Regarding the lawsuit the company says: “We are left with no alternative but to suspend access to our video search and clipping Beta site for the immediate future. The networks have provided a big blow to the blogger community’s right to exercise the first amendment and comment on newsworthy events.”
Redlasso has consistently argued that its Beta site is legal because “clip usage by bloggers is an exercise of first amendment rights to provide social commentary on newsworthy events Other uses… are prohibited contractually by Redlasso.” The company is reportedly very motivated to reach some sort of agreement with the broadcasters because otherwise it may have a hard time raising more funding. According to paidcontent.org, prior to this lawsuit, “the company was looking to raise another round, although at this point, it seems unlikely that any VC fund would come near it.”
Two of Redlasso’s other services, a tracking and clipping service for businesses and the Radio to Web service that allows radio stations to clip and upload its content online, are still up and running. Its business model is based on revenue sharing with content owners, providers and bloggers.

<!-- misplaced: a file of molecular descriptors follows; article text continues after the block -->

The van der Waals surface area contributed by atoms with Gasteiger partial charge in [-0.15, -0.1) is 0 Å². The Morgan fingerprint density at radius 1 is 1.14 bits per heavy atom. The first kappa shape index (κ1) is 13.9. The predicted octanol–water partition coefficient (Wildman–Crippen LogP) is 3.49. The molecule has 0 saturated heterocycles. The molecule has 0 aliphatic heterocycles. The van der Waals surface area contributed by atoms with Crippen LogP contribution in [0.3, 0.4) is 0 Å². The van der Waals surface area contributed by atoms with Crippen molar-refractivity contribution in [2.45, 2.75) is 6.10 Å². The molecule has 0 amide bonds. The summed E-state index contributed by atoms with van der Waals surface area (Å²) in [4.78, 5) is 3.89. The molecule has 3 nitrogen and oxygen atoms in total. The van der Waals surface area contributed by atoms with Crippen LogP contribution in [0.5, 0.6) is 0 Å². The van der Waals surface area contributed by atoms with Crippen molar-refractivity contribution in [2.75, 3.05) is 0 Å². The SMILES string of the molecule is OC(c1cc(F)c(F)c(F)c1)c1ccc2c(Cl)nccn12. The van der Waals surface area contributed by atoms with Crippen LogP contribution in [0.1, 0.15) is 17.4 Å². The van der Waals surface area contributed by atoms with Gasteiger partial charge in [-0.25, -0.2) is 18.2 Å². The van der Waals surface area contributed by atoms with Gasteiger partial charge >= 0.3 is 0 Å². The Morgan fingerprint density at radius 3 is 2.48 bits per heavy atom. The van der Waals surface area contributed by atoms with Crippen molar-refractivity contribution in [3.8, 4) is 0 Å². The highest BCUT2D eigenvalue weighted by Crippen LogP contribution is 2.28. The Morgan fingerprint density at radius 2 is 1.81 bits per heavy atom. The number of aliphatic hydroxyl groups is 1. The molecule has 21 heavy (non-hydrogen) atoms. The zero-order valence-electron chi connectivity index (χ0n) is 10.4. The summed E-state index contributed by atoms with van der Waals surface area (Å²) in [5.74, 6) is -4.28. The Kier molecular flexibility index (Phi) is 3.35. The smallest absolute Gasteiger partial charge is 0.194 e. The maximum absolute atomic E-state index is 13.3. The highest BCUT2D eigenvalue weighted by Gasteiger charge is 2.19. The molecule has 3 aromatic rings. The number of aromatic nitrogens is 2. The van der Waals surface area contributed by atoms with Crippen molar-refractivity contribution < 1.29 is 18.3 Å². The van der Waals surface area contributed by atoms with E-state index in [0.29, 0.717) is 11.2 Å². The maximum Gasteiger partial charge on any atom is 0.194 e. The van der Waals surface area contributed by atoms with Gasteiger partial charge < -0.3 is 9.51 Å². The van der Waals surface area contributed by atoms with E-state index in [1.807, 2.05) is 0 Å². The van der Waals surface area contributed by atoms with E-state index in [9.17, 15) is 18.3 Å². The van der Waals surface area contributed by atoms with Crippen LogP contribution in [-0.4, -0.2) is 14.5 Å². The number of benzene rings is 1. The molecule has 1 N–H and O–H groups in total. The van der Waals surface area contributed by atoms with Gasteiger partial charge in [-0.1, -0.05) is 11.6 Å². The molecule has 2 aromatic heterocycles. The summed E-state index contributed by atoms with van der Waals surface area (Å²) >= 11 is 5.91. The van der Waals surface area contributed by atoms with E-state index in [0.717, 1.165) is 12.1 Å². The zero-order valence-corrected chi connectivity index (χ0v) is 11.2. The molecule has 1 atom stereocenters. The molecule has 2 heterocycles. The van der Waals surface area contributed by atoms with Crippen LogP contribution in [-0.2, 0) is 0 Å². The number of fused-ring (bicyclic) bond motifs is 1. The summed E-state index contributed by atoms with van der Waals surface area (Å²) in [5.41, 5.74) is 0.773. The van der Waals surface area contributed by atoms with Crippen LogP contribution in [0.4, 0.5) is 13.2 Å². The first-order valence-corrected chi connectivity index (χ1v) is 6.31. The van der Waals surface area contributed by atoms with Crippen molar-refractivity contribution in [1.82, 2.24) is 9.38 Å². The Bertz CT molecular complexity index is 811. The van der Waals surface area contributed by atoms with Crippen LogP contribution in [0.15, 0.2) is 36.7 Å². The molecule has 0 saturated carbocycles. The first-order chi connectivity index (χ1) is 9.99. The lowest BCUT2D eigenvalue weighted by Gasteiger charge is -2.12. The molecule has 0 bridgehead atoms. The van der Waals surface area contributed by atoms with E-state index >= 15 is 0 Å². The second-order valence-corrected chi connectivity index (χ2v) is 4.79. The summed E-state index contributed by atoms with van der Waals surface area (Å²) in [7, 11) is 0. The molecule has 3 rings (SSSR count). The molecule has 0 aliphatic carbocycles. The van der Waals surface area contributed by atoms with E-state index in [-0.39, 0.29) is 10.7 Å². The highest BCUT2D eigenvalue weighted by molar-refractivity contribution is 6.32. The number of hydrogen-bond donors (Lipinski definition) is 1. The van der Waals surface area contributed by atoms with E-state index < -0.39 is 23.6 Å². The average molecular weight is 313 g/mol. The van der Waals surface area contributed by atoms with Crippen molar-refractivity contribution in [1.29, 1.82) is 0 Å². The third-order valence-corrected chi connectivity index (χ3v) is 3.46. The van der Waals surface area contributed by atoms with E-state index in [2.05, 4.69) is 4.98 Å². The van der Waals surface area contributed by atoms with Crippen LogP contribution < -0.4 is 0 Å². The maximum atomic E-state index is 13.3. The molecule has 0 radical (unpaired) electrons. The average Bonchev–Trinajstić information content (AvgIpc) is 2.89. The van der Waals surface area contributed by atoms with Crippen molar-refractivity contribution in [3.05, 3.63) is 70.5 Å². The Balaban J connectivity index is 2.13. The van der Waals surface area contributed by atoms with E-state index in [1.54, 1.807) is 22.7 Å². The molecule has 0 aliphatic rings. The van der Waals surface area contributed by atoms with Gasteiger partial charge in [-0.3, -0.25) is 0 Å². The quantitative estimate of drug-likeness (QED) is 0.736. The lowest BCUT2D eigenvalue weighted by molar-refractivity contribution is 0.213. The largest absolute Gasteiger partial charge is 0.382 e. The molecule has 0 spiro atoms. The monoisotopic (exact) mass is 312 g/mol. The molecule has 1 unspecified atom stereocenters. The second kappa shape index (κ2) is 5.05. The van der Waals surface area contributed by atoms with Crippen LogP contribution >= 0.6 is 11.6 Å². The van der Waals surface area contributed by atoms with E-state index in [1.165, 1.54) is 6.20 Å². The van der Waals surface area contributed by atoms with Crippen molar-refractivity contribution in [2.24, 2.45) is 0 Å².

The startup, established last Nov, has raised USD6.5m from investors including Anthem Capital, Osage Ventures, the Guggenheim Opportunity Fund and Pat Croce, former president of the Philadelphia 76ers basketball team. In April the company had 24m unique visitors, 10m video plays and 105m player impressions. Sites that use Redlasso include Huffington Post, Politico.com and AOLFanhouse. Startups such as Voxant also offer similar services but have not been sued. In response to the news of Redlasso’s cease and desist order in May, Voxant CEO Marcien Jenckes says: “Voxant has always believed that copyrights matter. We recognize that Web publishers, advertisers and content providers have everything to win from respecting licensing agreements.”